Wendy with bike

11 months after we lost my dad, we moved into our new home. A fresh start has never been more welcome and this one came with many unexpected bonuses. Our new home is on a circle full of other homes and our neighbors have welcomed and embraced us so generously. They adore Wendy, they are patient with her and they are so supportive of us. Many of them have learned some sign language and the many kids in the neighborhood consider Wendy one of their friends now.

She and I even started teaching a twice-monthly sign language class to several of the kids in the neighborhood and they are picking it up so fast! They play outside with her, go for walks with her and invite her over to color pictures or come to our house to play games and do art projects with her. Last summer, we bought Wendy a three-wheeled bike and many of the neighbors came out to see it when she went out for her first ride. She was thrilled! We feel very blessed to be here.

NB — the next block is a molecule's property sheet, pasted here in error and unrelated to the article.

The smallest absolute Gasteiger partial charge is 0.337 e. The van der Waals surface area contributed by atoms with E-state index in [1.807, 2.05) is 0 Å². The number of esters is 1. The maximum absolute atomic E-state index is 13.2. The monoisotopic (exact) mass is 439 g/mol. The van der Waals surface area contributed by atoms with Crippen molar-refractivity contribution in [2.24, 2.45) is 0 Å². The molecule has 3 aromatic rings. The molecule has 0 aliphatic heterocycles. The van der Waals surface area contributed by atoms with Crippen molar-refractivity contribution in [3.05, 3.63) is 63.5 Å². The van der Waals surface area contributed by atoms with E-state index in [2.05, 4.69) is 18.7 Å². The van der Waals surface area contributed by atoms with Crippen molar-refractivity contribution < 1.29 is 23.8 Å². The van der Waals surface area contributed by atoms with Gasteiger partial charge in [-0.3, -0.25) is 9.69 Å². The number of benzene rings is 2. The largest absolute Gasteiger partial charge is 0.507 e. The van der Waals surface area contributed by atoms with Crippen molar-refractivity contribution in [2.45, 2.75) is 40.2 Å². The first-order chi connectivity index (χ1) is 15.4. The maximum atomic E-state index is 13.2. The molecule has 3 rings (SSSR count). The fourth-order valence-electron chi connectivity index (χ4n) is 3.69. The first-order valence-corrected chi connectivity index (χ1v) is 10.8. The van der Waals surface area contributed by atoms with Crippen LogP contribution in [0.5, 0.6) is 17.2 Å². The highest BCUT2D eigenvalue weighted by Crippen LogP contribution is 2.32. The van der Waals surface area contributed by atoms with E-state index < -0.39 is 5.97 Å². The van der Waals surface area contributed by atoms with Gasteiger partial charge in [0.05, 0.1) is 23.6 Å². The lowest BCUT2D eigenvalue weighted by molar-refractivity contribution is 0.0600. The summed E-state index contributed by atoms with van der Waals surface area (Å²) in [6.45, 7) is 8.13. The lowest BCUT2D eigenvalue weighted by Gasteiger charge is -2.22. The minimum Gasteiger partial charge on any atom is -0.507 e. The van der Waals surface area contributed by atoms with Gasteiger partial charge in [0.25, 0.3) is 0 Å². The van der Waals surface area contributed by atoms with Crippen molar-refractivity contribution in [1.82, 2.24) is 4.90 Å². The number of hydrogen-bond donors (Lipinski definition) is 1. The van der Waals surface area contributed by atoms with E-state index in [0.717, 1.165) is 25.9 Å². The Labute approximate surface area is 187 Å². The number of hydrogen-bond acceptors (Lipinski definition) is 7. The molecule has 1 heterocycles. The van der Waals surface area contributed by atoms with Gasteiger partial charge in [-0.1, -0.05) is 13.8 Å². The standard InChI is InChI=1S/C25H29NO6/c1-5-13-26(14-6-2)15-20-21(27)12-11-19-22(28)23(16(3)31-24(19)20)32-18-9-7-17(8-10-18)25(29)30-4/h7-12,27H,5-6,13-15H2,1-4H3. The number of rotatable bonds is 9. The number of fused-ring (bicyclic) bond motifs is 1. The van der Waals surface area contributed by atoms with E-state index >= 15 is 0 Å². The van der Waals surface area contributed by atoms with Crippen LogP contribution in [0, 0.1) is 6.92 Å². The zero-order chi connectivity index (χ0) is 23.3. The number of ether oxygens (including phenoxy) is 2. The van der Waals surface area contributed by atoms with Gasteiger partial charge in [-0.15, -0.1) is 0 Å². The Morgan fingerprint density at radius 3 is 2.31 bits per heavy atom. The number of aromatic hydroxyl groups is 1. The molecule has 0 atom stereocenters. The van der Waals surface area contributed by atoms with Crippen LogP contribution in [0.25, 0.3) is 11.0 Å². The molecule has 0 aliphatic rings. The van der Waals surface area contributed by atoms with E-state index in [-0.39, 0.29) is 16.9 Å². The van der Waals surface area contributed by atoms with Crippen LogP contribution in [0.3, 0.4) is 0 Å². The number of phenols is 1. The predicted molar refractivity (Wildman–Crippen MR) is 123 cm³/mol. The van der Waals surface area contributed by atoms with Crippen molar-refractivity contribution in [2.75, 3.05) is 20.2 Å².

Out of a very dark time came a lot of hope and joy. Living with Wendy certainly has its challenges and we still have plenty of difficult days. However, the good moments far outweigh the bad. Her laughter always seems to hit the reset button just when we need it. Our children have learned so much from this experience, about how to support people through a difficult time and what it means to love unconditionally — something Wendy does every single day.

Girls Wendy 1

Sometimes people ask me where I find the patience and strength to do this every day. My parents were a big part of that. Their commitment to Wendy was inspiring and they set a beautiful example. Having a support network is huge, from the people right here in our house to the extended family members, friends and neighbors who have our backs.